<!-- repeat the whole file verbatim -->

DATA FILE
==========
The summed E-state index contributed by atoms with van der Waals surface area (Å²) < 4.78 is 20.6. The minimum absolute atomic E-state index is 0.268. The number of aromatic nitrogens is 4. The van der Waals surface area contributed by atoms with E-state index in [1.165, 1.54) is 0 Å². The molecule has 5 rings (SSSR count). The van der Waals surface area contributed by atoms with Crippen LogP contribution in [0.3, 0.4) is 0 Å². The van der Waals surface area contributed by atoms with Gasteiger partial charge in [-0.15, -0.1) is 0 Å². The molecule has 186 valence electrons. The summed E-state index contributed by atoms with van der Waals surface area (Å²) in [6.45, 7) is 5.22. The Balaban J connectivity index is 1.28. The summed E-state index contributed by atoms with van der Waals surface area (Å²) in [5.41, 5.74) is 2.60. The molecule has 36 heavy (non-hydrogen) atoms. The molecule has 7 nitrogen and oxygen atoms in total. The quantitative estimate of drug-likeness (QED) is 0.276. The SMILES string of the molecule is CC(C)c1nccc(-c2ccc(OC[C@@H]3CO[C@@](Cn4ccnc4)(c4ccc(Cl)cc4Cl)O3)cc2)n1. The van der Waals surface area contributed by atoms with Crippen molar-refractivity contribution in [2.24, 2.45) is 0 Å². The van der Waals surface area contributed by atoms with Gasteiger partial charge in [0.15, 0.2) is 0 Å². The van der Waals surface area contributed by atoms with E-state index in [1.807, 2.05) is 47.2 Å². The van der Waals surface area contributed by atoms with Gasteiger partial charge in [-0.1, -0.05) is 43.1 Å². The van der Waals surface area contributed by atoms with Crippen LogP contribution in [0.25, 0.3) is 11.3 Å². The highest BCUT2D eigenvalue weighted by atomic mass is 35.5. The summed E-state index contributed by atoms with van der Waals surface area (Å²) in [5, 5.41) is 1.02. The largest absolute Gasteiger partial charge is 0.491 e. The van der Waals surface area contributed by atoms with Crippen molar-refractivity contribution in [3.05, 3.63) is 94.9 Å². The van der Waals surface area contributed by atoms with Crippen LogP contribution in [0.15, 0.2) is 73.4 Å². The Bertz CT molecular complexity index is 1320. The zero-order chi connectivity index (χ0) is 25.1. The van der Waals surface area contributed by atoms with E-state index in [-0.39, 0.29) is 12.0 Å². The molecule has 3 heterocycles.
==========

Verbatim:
The summed E-state index contributed by atoms with van der Waals surface area (Å²) < 4.78 is 20.6. The minimum absolute atomic E-state index is 0.268. The number of aromatic nitrogens is 4. The van der Waals surface area contributed by atoms with E-state index in [1.165, 1.54) is 0 Å². The molecule has 5 rings (SSSR count). The van der Waals surface area contributed by atoms with Crippen LogP contribution in [0.3, 0.4) is 0 Å². The van der Waals surface area contributed by atoms with Gasteiger partial charge in [-0.15, -0.1) is 0 Å². The molecule has 186 valence electrons. The summed E-state index contributed by atoms with van der Waals surface area (Å²) in [6.45, 7) is 5.22. The Balaban J connectivity index is 1.28. The summed E-state index contributed by atoms with van der Waals surface area (Å²) in [5.41, 5.74) is 2.60. The molecule has 36 heavy (non-hydrogen) atoms. The molecule has 7 nitrogen and oxygen atoms in total. The quantitative estimate of drug-likeness (QED) is 0.276. The SMILES string of the molecule is CC(C)c1nccc(-c2ccc(OC[C@@H]3CO[C@@](Cn4ccnc4)(c4ccc(Cl)cc4Cl)O3)cc2)n1. The van der Waals surface area contributed by atoms with Crippen molar-refractivity contribution in [2.24, 2.45) is 0 Å². The van der Waals surface area contributed by atoms with Gasteiger partial charge in [0.15, 0.2) is 0 Å². The van der Waals surface area contributed by atoms with E-state index in [1.807, 2.05) is 47.2 Å². The van der Waals surface area contributed by atoms with Gasteiger partial charge in [-0.1, -0.05) is 43.1 Å². The van der Waals surface area contributed by atoms with Crippen LogP contribution in [0.25, 0.3) is 11.3 Å². The highest BCUT2D eigenvalue weighted by atomic mass is 35.5. The summed E-state index contributed by atoms with van der Waals surface area (Å²) in [5, 5.41) is 1.02. The largest absolute Gasteiger partial charge is 0.491 e. The van der Waals surface area contributed by atoms with Crippen molar-refractivity contribution in [3.05, 3.63) is 94.9 Å². The van der Waals surface area contributed by atoms with Crippen LogP contribution in [0.15, 0.2) is 73.4 Å². The Bertz CT molecular complexity index is 1320. The zero-order chi connectivity index (χ0) is 25.1. The van der Waals surface area contributed by atoms with E-state index in [-0.39, 0.29) is 12.0 Å². The molecule has 3 heterocycles.